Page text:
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Dominion/Rio increase Diavik diamond reserves but predict falling production

by Greg Klein | March 6, 2015

Joint venture partners Rio Tinto NYE:RIO and Dominion Diamond TSX:DDC have boosted Diavik’s reserves by more than 12%, the latter company announced March 6. Four pipes plus a stockpile at the Northwest Territories mine now hold 53.3 million carats of diamonds, compared to 46.8 million carats at the end of 2013.

Project operator Dominion has a 40% stake, with Rio holding the rest. A breakdown of the reserve shows:

  • proven: 13.1 million tonnes averaging 3 carats per tonne for 39.6 million carats

  • probable: 5 million tonnes averaging 2.7 c/t for 13.7 million carats

  • proven and probable: 18.1 million tonnes averaging 2.9 c/t for 53.3 million carats
Dominion/Rio increase Diavik reserves but predict falling production

Even with a new pipe scheduled for production, Diavik will
see declining annual output until its closure in 2023.

Those numbers include the A-21 pipe, slated for 2018 production. The pipe contributes proven and probable amounts of 3.7 million tonnes averaging 2.7 c/t for 10 million carats.

A-21 also shows an indicated resource of one million carats. The four pipes have inferred resources totalling 8.3 million carats.

Dominion anticipates 2015 production to reach 6.89 million carats. But gradual annual declines, even with A-21 coming online in 2018, would reduce annual output to 5.75 million carats in 2022, before a sudden fall to 1.9 million carats in 2023, the mine’s scheduled shutdown year.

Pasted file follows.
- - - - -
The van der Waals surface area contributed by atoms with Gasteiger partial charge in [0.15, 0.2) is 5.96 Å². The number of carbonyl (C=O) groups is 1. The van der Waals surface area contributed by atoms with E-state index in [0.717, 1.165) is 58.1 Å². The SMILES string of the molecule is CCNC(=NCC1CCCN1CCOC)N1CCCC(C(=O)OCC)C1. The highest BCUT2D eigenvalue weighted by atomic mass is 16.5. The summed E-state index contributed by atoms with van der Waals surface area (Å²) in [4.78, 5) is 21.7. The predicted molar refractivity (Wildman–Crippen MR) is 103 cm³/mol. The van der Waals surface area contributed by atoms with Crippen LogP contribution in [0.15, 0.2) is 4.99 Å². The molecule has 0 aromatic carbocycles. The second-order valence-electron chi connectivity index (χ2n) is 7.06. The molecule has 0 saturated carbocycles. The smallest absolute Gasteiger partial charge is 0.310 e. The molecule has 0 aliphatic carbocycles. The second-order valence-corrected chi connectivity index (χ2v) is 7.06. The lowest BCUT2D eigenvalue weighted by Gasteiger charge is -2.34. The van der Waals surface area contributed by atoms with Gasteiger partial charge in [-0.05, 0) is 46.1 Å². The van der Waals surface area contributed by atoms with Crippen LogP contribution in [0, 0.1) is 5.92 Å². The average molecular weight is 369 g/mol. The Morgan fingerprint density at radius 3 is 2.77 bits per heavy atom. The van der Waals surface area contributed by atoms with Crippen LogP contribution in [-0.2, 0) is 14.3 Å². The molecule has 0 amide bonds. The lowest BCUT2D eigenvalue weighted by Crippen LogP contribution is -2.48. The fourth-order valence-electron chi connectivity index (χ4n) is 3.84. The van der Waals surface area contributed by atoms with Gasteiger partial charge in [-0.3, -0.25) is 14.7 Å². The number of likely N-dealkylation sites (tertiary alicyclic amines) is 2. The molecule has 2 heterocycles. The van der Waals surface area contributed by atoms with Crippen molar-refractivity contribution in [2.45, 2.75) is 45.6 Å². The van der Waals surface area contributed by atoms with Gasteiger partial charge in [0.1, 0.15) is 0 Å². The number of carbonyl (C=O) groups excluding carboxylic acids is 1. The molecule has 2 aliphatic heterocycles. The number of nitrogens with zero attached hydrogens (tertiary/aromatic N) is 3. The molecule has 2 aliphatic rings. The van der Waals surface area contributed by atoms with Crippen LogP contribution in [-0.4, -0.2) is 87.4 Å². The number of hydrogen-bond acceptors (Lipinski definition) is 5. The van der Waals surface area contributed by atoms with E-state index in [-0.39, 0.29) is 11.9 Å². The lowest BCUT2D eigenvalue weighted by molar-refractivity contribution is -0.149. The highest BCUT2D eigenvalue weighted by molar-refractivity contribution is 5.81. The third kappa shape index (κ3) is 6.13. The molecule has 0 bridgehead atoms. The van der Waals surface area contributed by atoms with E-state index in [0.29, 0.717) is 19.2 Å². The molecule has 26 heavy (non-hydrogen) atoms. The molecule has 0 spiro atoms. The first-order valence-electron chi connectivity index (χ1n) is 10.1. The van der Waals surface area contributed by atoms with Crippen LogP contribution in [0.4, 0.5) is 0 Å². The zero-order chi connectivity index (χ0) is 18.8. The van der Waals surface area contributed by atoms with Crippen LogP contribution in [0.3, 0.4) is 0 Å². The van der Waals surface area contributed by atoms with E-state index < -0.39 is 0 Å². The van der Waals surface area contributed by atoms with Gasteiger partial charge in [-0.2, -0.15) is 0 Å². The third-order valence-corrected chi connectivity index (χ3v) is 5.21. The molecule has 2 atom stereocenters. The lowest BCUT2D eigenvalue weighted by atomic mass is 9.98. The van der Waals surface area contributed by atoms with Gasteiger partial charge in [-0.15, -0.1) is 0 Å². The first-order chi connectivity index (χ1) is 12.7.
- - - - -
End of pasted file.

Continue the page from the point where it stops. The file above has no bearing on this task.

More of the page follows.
The company also offered average price projections of $135 per carat for the A-154 South pipe, $180 for A-154 North, $95 for A-418, $135 for A-21 and $45 for coarse ore rejects. Various sources estimate global averages between about $100 and $120 per carat.

In late January Dominion released a pre-feasibility study for the Jay pipe, “the most significant undeveloped deposit at the Ekati diamond mine due to its large size and high grade.” Average prices, however, were projected at only $86 per carat.

Jay shows a probable reserve of 84.6 million carats and additional resources of six million carats indicated and 8.6 million inferred. The pre-feas foresees an after-tax NPV of US$610 million and after-tax IRR of 16%.

The standalone open pit would keep the existing plant busy for 11 years beyond Ekati’s projected shutdown in 2020.

Dominion holds 88.9% of Ekati’s Core zone, which hosts the current mine and other kimberlites, and a 65.3% interest in the Buffer zone, which includes the Jay and Lynx pipes.

Ekati and Diavik make Dominion the world’s third-largest diamond-producing company by value. The two mines are located in the NWT’s Lac de Gras region, about 300 kilometres northeast of Yellowknife. The region’s also home to De Beers’ Snap Lake diamond mine and the De Beers/Mountain Province Diamonds TSX:MPV Gahcho Kué JV. Considered the world’s largest diamond development project, Gahcho Kué has production scheduled for 2016.

Spurred on by positive supply/demand forecasts as well as the region’s geology, several juniors have turned Lac de Gras into a busy exploration play. Even if De Beers’ Victor mine in Ontario isn’t considered, Lac de Gras ranks Canada third for global diamond production by value.

Read about diamond supply and demand.

Read about diamond mining in Canada.

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